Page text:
In short, we're gonna show our participants how to do this RIGHT! This will be the workshop I would have taken two years ago if it had been offered. Within that first month of flying, I realized that by teaching myself how to do this effectively, I was designing a future workshop for others. Well, that future is here.
Evaluating images will be important, because the images you’re dissatisfied with are the ones we’ll learn the most from. We’ll be doing that in the field, so we can look at what we’ve got, and go back up and try them again. That’s the advantage of the hands-on workshop.
I’ve always tried to create an atmosphere in my workshops of being the best friend you wish you had (who knows all about this stuff.) So you can ask all your questions, without fear, without worrying you’re not knowledgeable enough, and feel comfortable learning.
I also try to send people as much information in advance of the workshop as possible, so participants can mentally practice the movements and the technique of flying. That really helps ease the anxiety of flying a drone for the first time.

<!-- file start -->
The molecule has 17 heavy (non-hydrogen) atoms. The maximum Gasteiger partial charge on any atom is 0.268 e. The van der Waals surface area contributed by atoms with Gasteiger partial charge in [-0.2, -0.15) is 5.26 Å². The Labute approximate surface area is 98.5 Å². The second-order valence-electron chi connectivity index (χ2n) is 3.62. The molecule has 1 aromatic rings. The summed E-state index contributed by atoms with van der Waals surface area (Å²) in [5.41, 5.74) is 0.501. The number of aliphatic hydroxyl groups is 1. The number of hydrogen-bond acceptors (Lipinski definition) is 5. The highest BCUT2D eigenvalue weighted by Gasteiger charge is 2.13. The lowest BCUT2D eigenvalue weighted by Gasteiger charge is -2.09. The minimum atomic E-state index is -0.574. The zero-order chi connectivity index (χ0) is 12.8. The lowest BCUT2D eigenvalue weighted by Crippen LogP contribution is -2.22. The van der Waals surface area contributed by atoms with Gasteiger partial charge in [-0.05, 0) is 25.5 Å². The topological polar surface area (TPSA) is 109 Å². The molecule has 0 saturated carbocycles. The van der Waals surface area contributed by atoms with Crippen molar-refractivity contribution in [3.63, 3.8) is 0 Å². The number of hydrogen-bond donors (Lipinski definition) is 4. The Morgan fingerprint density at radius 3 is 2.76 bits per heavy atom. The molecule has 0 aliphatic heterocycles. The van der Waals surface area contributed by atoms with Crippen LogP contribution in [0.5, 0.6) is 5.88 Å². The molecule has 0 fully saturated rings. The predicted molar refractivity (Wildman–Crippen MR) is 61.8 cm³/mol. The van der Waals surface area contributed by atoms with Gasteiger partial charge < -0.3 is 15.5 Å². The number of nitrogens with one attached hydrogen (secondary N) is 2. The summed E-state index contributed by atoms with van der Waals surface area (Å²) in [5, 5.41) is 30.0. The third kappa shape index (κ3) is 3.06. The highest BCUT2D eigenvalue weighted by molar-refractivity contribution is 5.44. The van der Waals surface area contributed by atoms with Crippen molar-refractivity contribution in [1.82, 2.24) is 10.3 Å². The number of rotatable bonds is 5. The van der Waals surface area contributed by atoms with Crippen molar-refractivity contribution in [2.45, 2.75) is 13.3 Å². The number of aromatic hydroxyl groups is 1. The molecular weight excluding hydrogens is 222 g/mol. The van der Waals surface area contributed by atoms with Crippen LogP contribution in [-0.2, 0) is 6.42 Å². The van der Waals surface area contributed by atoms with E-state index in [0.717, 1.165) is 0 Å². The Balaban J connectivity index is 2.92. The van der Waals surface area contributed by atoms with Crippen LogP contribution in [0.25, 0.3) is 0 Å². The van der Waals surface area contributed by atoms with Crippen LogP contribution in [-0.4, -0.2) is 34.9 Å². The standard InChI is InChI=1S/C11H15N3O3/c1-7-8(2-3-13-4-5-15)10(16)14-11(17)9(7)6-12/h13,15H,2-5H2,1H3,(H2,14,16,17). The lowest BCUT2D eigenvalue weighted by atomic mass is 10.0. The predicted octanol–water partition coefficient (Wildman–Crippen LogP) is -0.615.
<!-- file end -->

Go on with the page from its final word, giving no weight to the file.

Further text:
For those who have never flown an MRV before, there will be quadcopters available to borrow and try out! DJI is partnering with Santa Fe Workshops on this program, and they are going to provide the 8 quadcopters and accessories, technical assistance, and training to support this workshop and all participants.
Will you be creating video as well as still images?
We will be focusing on still photography, but the opportunity to make videos with this technology is so strong, so compelling, we are absolutely going to cover it in an introductory way. If you really get interested in video after the introduction, in the future, we plan to offer dedicated drone video workshops.